But somehow, this society is quick to label poor fellows. As an excited sanguine who loves to imagine, overeact, laugh to my heart’s content, I’m not safe from the ridicule of kids – and adults of my generation. Somehow, my happy-go-lucky nature had me in the fool’s category. That’s the reason I’m afraid to go with cholerics…or melancholic-cholerics…especially those serious geniuses roaming in the government desks in coats and barongs.

That’s the reason we try to pretend. I try to pretend not to laugh at little amusing things…but I can’t help it. We do have our own little pretentions, c’mon admit it. But that’s not going to help. Oh and yes, we don’t have to hate others who are not to our own liking (especially if his personality or his IQ is not at your level). To love is the easiest word to say, but the hardest act to do. When we watch another’s difference, that’s a major hindance. Well, reason why most kids who are called slow learners are the least loved at school and grow in bitterness.

Jesus did not look at another’s hindances. He did not even call the beggars idiots or dumb. But He confronted the hypocrites with courage and frankness. I wonder how it is to look at others with love. We call ourselves Christians but we mostly become like the Pharasees who accused the adulteress death. I wonder what did Jesus see to grant her forgiveness. All He had were the eyes of love. I wish to have the same pair of eyes. It’s not impossible. The question is if I’m willing to die to myself and deny myself to have them.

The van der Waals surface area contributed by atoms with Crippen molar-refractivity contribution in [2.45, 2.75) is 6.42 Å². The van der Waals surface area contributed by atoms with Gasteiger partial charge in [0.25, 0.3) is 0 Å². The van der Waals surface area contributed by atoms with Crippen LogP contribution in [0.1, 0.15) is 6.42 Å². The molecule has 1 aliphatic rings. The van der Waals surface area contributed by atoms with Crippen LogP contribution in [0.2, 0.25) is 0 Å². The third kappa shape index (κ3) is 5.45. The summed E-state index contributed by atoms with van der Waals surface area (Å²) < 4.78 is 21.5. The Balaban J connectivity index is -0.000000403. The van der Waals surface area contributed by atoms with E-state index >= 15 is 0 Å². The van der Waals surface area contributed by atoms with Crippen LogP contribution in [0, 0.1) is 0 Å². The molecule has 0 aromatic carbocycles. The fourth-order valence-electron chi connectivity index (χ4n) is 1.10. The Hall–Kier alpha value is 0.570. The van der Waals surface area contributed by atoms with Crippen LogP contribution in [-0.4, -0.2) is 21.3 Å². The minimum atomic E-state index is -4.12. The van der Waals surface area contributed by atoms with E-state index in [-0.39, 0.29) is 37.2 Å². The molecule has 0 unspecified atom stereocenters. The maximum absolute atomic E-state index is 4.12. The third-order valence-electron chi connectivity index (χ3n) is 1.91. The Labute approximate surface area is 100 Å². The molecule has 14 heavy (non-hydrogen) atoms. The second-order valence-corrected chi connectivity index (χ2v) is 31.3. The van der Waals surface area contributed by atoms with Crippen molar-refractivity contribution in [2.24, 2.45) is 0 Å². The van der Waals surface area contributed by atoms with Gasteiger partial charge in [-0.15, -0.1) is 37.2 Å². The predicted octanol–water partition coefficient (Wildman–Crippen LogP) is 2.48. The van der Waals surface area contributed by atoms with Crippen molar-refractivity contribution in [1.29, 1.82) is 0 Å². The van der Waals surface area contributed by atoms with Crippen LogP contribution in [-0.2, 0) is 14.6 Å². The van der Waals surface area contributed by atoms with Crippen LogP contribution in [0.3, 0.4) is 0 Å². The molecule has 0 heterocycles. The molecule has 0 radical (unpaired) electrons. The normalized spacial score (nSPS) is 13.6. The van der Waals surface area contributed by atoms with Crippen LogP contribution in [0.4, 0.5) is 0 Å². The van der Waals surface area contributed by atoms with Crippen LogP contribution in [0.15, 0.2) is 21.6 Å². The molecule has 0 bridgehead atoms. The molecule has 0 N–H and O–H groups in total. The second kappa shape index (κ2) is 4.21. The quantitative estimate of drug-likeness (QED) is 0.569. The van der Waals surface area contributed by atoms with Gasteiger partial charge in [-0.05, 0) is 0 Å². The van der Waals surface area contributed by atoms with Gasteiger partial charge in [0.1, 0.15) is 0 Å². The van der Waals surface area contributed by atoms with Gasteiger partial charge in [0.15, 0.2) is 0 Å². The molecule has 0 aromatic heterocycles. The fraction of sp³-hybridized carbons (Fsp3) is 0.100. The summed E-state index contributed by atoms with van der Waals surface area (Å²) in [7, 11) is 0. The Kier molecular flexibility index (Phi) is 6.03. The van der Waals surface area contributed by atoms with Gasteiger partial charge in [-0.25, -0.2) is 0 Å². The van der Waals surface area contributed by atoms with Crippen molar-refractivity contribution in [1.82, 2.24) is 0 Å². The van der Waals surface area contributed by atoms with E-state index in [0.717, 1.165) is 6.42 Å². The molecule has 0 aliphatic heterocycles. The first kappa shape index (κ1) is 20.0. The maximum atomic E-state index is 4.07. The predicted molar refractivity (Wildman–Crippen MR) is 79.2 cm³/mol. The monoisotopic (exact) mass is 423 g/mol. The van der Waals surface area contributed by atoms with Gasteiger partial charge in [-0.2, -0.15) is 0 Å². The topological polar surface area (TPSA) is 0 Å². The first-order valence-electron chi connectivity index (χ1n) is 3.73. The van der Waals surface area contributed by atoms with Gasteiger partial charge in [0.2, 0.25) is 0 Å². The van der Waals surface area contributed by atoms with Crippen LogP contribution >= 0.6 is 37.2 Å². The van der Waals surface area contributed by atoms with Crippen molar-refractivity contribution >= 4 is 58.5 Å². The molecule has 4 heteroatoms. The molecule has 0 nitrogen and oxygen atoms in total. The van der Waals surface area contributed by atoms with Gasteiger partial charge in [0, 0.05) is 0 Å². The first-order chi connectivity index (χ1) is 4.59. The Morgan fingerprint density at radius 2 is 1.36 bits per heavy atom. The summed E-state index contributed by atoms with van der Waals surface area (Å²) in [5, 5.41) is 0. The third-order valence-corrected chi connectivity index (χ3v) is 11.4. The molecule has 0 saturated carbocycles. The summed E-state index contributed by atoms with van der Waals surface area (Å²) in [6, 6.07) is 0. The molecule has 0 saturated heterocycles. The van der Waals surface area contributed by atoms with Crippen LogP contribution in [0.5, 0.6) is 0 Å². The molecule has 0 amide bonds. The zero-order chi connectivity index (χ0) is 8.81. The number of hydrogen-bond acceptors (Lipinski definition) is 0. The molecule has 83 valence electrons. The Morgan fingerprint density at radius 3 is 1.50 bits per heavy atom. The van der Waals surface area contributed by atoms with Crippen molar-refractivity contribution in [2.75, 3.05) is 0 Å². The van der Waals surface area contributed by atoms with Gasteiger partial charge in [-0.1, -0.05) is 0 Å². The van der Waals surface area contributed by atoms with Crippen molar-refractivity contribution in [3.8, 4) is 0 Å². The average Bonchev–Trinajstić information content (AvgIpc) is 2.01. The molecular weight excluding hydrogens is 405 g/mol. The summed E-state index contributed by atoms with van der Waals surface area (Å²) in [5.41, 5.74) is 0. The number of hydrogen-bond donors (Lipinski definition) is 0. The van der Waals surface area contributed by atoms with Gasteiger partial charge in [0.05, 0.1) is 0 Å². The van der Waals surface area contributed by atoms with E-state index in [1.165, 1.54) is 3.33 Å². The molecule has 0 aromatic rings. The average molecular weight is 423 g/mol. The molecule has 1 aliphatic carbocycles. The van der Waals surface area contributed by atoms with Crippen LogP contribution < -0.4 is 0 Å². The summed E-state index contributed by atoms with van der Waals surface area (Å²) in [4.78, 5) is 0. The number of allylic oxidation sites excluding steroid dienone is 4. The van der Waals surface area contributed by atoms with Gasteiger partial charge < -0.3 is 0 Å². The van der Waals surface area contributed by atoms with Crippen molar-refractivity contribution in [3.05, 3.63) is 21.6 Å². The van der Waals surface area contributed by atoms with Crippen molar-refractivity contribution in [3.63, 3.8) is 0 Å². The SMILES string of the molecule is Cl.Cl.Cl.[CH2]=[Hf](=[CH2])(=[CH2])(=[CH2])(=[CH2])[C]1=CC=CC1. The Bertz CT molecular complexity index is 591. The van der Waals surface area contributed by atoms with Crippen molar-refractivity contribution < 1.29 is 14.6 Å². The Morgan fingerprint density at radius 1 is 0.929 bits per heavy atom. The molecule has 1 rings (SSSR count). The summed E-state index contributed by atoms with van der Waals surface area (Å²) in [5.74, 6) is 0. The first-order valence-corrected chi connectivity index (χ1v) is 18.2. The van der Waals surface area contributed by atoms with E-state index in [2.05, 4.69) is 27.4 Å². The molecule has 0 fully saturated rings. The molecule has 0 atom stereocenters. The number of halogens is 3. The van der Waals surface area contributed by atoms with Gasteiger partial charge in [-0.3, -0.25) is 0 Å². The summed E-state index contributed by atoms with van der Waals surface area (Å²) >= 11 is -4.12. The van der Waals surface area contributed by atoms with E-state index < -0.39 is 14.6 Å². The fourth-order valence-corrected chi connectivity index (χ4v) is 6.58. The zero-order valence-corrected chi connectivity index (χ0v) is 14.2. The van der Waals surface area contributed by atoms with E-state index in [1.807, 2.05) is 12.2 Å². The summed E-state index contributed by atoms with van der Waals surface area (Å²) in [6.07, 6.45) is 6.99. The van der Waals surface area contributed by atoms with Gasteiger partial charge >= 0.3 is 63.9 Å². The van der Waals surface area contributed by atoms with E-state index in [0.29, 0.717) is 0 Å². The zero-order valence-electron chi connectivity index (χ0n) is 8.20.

I do have a lot to learn though. We don’t have to label each other because of differences. So what if I don’t have this and you got that? It’s dosen’t matter…love is higher than any accolade or intelligence garnered from school. I guess we can learn better if we are willing to be hurt when we love. Because when we love, we die to ourselves, until we become like the One who loved us first…